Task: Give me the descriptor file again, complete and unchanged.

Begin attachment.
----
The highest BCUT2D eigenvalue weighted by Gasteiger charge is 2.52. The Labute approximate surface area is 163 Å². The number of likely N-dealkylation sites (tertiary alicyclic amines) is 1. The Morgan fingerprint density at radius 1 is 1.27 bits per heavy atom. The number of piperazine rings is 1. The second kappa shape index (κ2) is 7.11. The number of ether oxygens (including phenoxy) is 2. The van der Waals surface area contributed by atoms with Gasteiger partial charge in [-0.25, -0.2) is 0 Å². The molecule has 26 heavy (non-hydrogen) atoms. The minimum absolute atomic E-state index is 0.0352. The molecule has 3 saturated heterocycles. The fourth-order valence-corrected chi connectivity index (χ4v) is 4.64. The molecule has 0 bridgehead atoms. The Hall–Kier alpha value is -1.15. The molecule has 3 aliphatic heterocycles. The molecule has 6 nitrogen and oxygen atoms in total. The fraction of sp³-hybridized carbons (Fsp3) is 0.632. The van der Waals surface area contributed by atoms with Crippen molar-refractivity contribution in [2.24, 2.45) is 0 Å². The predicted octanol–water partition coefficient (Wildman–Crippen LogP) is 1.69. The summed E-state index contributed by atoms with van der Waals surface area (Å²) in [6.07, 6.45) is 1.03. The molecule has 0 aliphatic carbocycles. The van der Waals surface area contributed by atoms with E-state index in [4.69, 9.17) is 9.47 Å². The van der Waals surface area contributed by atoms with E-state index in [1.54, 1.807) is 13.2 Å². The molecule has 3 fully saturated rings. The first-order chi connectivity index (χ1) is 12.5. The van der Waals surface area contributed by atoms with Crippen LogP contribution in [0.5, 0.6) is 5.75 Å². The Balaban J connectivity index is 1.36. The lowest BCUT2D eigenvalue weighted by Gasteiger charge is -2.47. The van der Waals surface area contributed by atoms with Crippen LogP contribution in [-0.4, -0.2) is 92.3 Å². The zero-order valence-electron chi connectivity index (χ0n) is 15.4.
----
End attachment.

The highest BCUT2D eigenvalue weighted by Gasteiger charge is 2.52. The Labute approximate surface area is 163 Å². The number of likely N-dealkylation sites (tertiary alicyclic amines) is 1. The Morgan fingerprint density at radius 1 is 1.27 bits per heavy atom. The number of piperazine rings is 1. The second kappa shape index (κ2) is 7.11. The number of ether oxygens (including phenoxy) is 2. The van der Waals surface area contributed by atoms with Gasteiger partial charge in [-0.25, -0.2) is 0 Å². The molecule has 26 heavy (non-hydrogen) atoms. The minimum absolute atomic E-state index is 0.0352. The molecule has 3 saturated heterocycles. The fourth-order valence-corrected chi connectivity index (χ4v) is 4.64. The molecule has 0 bridgehead atoms. The Hall–Kier alpha value is -1.15. The molecule has 3 aliphatic heterocycles. The molecule has 6 nitrogen and oxygen atoms in total. The fraction of sp³-hybridized carbons (Fsp3) is 0.632. The van der Waals surface area contributed by atoms with Crippen molar-refractivity contribution in [2.24, 2.45) is 0 Å². The predicted octanol–water partition coefficient (Wildman–Crippen LogP) is 1.69. The summed E-state index contributed by atoms with van der Waals surface area (Å²) in [6.07, 6.45) is 1.03. The molecule has 0 aliphatic carbocycles. The van der Waals surface area contributed by atoms with E-state index in [4.69, 9.17) is 9.47 Å². The van der Waals surface area contributed by atoms with E-state index in [1.54, 1.807) is 13.2 Å². The molecule has 3 fully saturated rings. The first-order chi connectivity index (χ1) is 12.5. The van der Waals surface area contributed by atoms with Crippen LogP contribution in [0.5, 0.6) is 5.75 Å². The Balaban J connectivity index is 1.36. The lowest BCUT2D eigenvalue weighted by Gasteiger charge is -2.47. The van der Waals surface area contributed by atoms with Crippen LogP contribution in [-0.4, -0.2) is 92.3 Å². The zero-order valence-electron chi connectivity index (χ0n) is 15.4.